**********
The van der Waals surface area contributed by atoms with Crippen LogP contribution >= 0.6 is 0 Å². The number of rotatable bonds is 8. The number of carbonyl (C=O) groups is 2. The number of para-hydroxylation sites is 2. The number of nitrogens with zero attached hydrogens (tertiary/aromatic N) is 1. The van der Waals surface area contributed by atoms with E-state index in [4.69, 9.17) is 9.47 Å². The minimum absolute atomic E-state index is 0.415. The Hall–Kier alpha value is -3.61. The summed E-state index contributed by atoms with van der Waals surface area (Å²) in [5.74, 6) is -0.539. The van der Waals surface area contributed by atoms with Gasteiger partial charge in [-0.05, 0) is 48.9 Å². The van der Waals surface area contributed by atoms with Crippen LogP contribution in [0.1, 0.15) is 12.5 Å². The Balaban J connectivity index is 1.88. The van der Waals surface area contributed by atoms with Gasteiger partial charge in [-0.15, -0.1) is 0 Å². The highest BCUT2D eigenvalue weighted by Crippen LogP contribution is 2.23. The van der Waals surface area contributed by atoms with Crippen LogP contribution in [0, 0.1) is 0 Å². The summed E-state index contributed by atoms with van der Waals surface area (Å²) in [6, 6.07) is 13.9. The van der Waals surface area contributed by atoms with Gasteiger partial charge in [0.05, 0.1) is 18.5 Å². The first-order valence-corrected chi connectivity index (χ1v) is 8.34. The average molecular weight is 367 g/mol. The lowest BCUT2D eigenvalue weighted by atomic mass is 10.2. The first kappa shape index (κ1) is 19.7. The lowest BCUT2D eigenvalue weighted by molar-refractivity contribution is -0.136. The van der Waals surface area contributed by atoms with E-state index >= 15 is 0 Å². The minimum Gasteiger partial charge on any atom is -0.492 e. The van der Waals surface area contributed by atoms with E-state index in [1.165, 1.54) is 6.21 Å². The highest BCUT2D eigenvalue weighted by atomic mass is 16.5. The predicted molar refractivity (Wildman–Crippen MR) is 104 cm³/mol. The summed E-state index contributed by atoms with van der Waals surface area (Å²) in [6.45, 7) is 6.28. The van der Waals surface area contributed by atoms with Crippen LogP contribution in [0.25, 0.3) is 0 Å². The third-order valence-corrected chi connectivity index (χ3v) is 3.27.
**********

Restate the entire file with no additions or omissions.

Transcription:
The van der Waals surface area contributed by atoms with Crippen LogP contribution >= 0.6 is 0 Å². The number of rotatable bonds is 8. The number of carbonyl (C=O) groups is 2. The number of para-hydroxylation sites is 2. The number of nitrogens with zero attached hydrogens (tertiary/aromatic N) is 1. The van der Waals surface area contributed by atoms with E-state index in [4.69, 9.17) is 9.47 Å². The minimum absolute atomic E-state index is 0.415. The Hall–Kier alpha value is -3.61. The summed E-state index contributed by atoms with van der Waals surface area (Å²) in [5.74, 6) is -0.539. The van der Waals surface area contributed by atoms with Gasteiger partial charge in [-0.05, 0) is 48.9 Å². The van der Waals surface area contributed by atoms with Crippen LogP contribution in [0.1, 0.15) is 12.5 Å². The Balaban J connectivity index is 1.88. The van der Waals surface area contributed by atoms with Gasteiger partial charge in [-0.15, -0.1) is 0 Å². The highest BCUT2D eigenvalue weighted by Crippen LogP contribution is 2.23. The van der Waals surface area contributed by atoms with Crippen LogP contribution in [0, 0.1) is 0 Å². The summed E-state index contributed by atoms with van der Waals surface area (Å²) in [6, 6.07) is 13.9. The van der Waals surface area contributed by atoms with Gasteiger partial charge in [0.05, 0.1) is 18.5 Å². The first-order valence-corrected chi connectivity index (χ1v) is 8.34. The average molecular weight is 367 g/mol. The lowest BCUT2D eigenvalue weighted by atomic mass is 10.2. The first kappa shape index (κ1) is 19.7. The lowest BCUT2D eigenvalue weighted by molar-refractivity contribution is -0.136. The van der Waals surface area contributed by atoms with E-state index >= 15 is 0 Å². The minimum Gasteiger partial charge on any atom is -0.492 e. The van der Waals surface area contributed by atoms with E-state index in [1.165, 1.54) is 6.21 Å². The highest BCUT2D eigenvalue weighted by atomic mass is 16.5. The predicted molar refractivity (Wildman–Crippen MR) is 104 cm³/mol. The summed E-state index contributed by atoms with van der Waals surface area (Å²) in [6.45, 7) is 6.28. The van der Waals surface area contributed by atoms with Crippen LogP contribution in [0.25, 0.3) is 0 Å². The third-order valence-corrected chi connectivity index (χ3v) is 3.27.